“Why do you always have to be on a mission?” Nick would ask. Granted, I hadn’t heard this line in a while. We had banned it from the household because it was starting to become a trigger.
“What mission?” I would retort. “I’m not on a mission!”
To clue you in, this “mission” that Nick refers to is not evangelistic in nature. I’m just trying to brush my teeth, get dressed, make breakfast, clear dishes, make lunch, etc.
Nick doesn’t usually eat breakfast; so maybe he’ll hop onto his phone or iPad to check his emails.
Two minutes later, he’ll decide that he wants to talk to me, or to show me a funny video clip while I’m in the middle of doing something.
Big picture thinking, empathetic, caring, and multi-tasking Nick would have no problem pausing whatever he’s doing for any conversation, or funny video clip viewing. However, tunnel vision, detail oriented, and results driven me has a hard time hitting the breaks.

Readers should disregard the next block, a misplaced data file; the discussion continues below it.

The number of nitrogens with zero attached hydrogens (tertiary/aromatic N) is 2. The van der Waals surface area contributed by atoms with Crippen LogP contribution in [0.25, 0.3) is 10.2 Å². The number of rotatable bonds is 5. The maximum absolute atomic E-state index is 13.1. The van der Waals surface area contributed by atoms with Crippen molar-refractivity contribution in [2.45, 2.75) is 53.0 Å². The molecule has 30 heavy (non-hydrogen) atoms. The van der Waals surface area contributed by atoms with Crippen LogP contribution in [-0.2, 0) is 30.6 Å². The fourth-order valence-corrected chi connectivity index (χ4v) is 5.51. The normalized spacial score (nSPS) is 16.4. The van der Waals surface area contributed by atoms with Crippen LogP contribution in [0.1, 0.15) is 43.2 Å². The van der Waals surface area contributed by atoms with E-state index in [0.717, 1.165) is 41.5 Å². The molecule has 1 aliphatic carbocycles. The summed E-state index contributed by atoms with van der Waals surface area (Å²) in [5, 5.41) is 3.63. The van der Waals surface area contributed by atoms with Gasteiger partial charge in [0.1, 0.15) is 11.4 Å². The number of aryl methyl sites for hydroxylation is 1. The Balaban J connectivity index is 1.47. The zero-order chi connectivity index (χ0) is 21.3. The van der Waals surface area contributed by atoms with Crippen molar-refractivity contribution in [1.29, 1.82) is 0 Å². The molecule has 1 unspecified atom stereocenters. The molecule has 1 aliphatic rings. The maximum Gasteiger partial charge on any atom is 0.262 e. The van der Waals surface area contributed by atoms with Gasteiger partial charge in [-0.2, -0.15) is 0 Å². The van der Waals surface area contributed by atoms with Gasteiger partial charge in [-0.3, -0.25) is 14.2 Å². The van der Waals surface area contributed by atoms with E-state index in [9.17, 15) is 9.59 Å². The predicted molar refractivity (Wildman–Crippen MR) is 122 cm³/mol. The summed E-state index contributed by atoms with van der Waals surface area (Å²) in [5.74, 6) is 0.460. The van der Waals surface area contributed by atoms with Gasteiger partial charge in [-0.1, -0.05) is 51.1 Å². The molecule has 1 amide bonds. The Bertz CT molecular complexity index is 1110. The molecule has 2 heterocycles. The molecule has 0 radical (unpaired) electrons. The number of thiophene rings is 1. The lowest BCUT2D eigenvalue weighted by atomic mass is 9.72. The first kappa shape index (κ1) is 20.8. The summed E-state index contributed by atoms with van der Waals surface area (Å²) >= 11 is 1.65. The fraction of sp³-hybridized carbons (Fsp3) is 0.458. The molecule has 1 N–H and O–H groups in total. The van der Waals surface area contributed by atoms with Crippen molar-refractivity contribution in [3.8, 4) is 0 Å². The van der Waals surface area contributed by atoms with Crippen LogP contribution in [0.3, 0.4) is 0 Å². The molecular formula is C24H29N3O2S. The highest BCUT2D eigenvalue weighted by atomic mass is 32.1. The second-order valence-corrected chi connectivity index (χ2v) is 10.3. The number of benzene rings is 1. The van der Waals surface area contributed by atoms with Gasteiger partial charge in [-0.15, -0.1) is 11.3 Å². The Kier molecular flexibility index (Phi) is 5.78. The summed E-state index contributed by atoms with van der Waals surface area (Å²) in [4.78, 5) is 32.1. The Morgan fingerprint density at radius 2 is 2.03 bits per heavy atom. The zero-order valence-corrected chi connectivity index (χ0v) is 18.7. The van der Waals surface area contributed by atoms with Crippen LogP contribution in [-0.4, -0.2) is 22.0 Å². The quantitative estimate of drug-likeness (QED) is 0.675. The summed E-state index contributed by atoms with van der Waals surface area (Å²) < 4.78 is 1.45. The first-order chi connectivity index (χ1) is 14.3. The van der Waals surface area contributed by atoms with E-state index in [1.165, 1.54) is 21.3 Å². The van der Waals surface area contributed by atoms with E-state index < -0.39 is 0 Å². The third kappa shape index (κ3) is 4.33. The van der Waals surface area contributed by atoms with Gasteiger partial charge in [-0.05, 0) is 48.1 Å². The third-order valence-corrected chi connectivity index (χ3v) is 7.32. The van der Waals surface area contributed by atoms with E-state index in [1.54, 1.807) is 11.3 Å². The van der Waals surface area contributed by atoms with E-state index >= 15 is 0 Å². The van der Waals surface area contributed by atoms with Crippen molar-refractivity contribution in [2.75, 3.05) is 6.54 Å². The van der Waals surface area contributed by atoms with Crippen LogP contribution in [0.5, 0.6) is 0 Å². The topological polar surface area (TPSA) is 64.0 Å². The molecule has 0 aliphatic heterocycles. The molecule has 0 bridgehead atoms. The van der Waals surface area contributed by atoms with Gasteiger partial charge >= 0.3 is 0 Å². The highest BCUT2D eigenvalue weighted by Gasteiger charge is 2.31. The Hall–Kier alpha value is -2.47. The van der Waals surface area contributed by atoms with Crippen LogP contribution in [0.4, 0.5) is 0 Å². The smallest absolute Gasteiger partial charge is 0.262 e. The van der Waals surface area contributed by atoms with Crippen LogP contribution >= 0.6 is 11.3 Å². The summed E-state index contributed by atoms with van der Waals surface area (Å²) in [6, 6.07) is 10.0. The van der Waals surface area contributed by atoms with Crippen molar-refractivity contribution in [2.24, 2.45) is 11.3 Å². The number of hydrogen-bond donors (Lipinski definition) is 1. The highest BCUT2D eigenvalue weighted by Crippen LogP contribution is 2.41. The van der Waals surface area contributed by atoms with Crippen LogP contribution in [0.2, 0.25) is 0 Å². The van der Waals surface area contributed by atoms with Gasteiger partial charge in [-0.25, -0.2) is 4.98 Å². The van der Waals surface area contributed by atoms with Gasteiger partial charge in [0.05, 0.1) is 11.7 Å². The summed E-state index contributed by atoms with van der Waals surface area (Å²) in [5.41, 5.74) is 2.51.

“Okay, I’ll watch it in a minute,” I would say. “I just need to reorganize the pantry first.”
Unfortunately, one chore would often lead to another, and then another, and then I’d find myself inventorying the fridge, and then folding the laundry. And then half an hour later, Nick would still be waiting.
At this point, his eyeballs would have rolled into the back of his head. “Why you can’t just stop for a moment?”
On Mother’s Day, we picked up flowers from a local florist, intending to spend some socially distant quality downtime with my mom. When we got to her place, she greeted us with a smile.
“I am so glad to see you!” she said. “Now you can help me setup my zoom account, fix my phone, login to my work email, review my paperwork, and take photos for me!”
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